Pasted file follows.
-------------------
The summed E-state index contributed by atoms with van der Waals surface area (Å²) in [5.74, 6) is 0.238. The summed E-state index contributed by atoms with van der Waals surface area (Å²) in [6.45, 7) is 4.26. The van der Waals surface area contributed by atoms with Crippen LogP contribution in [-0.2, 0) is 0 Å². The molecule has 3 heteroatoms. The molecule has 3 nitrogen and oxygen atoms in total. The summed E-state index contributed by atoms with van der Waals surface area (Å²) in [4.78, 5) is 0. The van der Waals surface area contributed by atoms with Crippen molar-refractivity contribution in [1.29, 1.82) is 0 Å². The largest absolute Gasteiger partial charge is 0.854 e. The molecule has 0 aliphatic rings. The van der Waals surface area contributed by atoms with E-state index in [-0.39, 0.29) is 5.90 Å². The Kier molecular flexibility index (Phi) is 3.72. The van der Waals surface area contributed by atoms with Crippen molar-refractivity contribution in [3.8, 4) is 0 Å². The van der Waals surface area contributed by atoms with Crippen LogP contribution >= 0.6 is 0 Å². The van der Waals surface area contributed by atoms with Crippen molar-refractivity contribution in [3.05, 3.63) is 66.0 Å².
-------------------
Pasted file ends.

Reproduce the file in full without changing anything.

The summed E-state index contributed by atoms with van der Waals surface area (Å²) in [5.74, 6) is 0.238. The summed E-state index contributed by atoms with van der Waals surface area (Å²) in [6.45, 7) is 4.26. The van der Waals surface area contributed by atoms with Crippen LogP contribution in [-0.2, 0) is 0 Å². The molecule has 3 heteroatoms. The molecule has 3 nitrogen and oxygen atoms in total. The summed E-state index contributed by atoms with van der Waals surface area (Å²) in [4.78, 5) is 0. The van der Waals surface area contributed by atoms with Crippen molar-refractivity contribution in [1.29, 1.82) is 0 Å². The largest absolute Gasteiger partial charge is 0.854 e. The molecule has 0 aliphatic rings. The van der Waals surface area contributed by atoms with E-state index in [-0.39, 0.29) is 5.90 Å². The Kier molecular flexibility index (Phi) is 3.72. The van der Waals surface area contributed by atoms with Crippen molar-refractivity contribution in [3.8, 4) is 0 Å². The van der Waals surface area contributed by atoms with Crippen LogP contribution >= 0.6 is 0 Å². The van der Waals surface area contributed by atoms with Crippen molar-refractivity contribution in [3.05, 3.63) is 66.0 Å².